Grouting and Ground Treatment: Proceedings of the Third International Conference, (ASCE)
Super Jet Grouting Repairs and Extends the Life of Ailing Coastal Front Structure
D. W. Boehm, T. A. Posey
The original construction of the Corpus Christi Naval Air Station (CCNAS) in Corpus Christi, Texas included a protected tarmac landing area for seaplanes used during World War II. This tarmac, which included ramps for the seaplanes to come from the sea, was constructed with a seawall as its protection against coastal storms. The seawall spans approximately 3 Km (10, 000 feet) of sea front, and original construction included sea ramps along its length. Today, the seawall is limited in use and serves only as a storm front to combat the possible erosion to the remaining barracks that now house the Navy’s helicopter fleets. There are some 7 barracks and one active taxiway located within the northern 1.4 Km (4,700 feet) of the bulkhead known as the Helicopter Operations Area. The remaining 1.3 Km (4,200 feet) of the bulkhead to the south protects the area behind the wall and offers public fishing. Recently the bulkhead has undergone excessive movements and rotation outward toward the sea affecting over 427m (1,400 feet) of the northern half. This movement stimulated the investigation of the anchoring system and included repair recommendations for the two failed areas. These recommendations included the restriction of all traffic within 12.2m (40 feet) of the wall and complete reconstruction of the 426.7m (1,400 lineal feet) of wall using conventional coastal front construction techniques. Budgets for the conventional reconstruction of these 426.7m (1,400 lineal feet) of bulkhead exceeded the Navy’s budget, thus leading the Navy to search for an alternate stabilizing technique. This paper presents that alternate stabilizing technique, which utilized Super jet Grouting to effectively and economically stabilize the Northern portion of the seawall bulkhead.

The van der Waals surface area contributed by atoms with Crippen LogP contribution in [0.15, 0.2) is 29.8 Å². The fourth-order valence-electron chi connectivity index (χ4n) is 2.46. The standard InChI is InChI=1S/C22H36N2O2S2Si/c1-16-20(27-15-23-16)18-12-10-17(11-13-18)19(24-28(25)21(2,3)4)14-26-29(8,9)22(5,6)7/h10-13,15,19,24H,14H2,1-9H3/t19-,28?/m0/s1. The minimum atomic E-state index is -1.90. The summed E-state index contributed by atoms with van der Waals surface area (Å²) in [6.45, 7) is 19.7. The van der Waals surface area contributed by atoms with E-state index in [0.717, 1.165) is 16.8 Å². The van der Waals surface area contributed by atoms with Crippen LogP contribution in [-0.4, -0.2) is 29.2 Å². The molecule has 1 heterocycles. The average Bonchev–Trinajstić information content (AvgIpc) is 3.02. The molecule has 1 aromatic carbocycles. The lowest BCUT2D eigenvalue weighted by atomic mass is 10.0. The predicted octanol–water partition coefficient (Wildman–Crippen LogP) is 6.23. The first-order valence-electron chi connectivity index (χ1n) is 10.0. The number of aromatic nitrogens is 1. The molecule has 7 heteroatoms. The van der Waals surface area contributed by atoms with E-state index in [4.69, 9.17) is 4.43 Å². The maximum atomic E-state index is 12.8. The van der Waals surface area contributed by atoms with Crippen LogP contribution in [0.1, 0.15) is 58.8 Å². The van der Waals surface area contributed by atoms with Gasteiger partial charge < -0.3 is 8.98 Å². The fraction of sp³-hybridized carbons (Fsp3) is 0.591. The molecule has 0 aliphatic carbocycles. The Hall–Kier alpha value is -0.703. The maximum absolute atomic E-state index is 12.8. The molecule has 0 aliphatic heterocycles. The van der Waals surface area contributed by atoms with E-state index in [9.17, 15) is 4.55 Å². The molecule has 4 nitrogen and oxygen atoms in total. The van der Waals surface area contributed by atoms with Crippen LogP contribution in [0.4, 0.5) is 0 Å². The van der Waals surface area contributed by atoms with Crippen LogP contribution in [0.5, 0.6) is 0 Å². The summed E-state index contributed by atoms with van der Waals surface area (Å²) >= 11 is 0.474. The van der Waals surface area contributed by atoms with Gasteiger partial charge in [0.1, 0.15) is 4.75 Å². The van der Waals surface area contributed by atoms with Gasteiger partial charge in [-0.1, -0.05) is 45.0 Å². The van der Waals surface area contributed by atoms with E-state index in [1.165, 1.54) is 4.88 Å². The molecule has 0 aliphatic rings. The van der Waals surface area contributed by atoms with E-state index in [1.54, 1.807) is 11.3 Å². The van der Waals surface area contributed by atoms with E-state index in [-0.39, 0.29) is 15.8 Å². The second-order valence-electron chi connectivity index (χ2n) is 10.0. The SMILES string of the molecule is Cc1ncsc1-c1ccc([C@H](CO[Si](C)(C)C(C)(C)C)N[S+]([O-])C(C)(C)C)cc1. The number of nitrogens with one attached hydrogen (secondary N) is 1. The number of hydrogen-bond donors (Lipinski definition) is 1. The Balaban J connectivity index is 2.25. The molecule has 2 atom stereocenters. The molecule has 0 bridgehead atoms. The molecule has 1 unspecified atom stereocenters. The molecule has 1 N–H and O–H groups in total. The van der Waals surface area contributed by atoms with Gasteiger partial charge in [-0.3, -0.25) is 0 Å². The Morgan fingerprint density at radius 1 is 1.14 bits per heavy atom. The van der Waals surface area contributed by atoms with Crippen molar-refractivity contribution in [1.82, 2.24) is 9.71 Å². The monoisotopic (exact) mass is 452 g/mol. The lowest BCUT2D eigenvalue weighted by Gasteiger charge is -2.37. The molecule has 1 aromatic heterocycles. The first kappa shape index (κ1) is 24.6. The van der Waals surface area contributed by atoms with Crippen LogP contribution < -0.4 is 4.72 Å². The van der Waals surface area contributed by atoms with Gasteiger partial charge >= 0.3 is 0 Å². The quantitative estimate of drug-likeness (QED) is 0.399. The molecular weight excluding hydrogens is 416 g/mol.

|article #1082; publication #62 (GRT-2003)|